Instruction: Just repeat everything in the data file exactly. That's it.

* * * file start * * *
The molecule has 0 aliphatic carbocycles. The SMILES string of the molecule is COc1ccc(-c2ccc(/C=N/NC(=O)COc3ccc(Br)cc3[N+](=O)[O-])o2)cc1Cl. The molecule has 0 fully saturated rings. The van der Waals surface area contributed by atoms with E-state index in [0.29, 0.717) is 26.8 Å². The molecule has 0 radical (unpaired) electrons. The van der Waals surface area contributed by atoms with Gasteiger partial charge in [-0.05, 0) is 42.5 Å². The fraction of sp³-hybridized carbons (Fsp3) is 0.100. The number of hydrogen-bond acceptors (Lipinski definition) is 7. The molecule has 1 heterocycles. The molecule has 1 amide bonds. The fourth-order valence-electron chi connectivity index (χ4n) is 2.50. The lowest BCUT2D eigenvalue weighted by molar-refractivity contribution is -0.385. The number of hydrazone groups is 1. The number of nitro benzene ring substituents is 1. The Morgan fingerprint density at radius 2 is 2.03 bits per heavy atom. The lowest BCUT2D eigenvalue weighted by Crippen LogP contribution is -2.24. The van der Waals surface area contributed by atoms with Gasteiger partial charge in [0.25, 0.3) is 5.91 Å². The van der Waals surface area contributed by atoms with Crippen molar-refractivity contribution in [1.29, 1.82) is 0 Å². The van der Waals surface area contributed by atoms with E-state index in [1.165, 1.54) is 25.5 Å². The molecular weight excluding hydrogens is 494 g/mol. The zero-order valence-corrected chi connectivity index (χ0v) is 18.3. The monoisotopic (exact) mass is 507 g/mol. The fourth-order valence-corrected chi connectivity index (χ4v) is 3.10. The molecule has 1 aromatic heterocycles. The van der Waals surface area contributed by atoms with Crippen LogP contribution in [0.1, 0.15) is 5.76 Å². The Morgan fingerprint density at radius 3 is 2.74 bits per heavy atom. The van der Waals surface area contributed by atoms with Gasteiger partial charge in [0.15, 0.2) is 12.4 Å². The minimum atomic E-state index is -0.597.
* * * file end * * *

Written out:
The molecule has 0 aliphatic carbocycles. The SMILES string of the molecule is COc1ccc(-c2ccc(/C=N/NC(=O)COc3ccc(Br)cc3[N+](=O)[O-])o2)cc1Cl. The molecule has 0 fully saturated rings. The van der Waals surface area contributed by atoms with E-state index in [0.29, 0.717) is 26.8 Å². The molecule has 0 radical (unpaired) electrons. The van der Waals surface area contributed by atoms with Gasteiger partial charge in [-0.05, 0) is 42.5 Å². The fraction of sp³-hybridized carbons (Fsp3) is 0.100. The number of hydrogen-bond acceptors (Lipinski definition) is 7. The molecule has 1 heterocycles. The molecule has 1 amide bonds. The fourth-order valence-electron chi connectivity index (χ4n) is 2.50. The lowest BCUT2D eigenvalue weighted by molar-refractivity contribution is -0.385. The number of hydrazone groups is 1. The number of nitro benzene ring substituents is 1. The Morgan fingerprint density at radius 2 is 2.03 bits per heavy atom. The lowest BCUT2D eigenvalue weighted by Crippen LogP contribution is -2.24. The van der Waals surface area contributed by atoms with Gasteiger partial charge in [0.25, 0.3) is 5.91 Å². The van der Waals surface area contributed by atoms with Crippen molar-refractivity contribution in [1.29, 1.82) is 0 Å². The van der Waals surface area contributed by atoms with E-state index in [1.165, 1.54) is 25.5 Å². The molecular weight excluding hydrogens is 494 g/mol. The zero-order valence-corrected chi connectivity index (χ0v) is 18.3. The monoisotopic (exact) mass is 507 g/mol. The fourth-order valence-corrected chi connectivity index (χ4v) is 3.10. The molecule has 1 aromatic heterocycles. The van der Waals surface area contributed by atoms with Crippen LogP contribution in [0.1, 0.15) is 5.76 Å². The Morgan fingerprint density at radius 3 is 2.74 bits per heavy atom. The van der Waals surface area contributed by atoms with Gasteiger partial charge in [0.15, 0.2) is 12.4 Å². The minimum atomic E-state index is -0.597.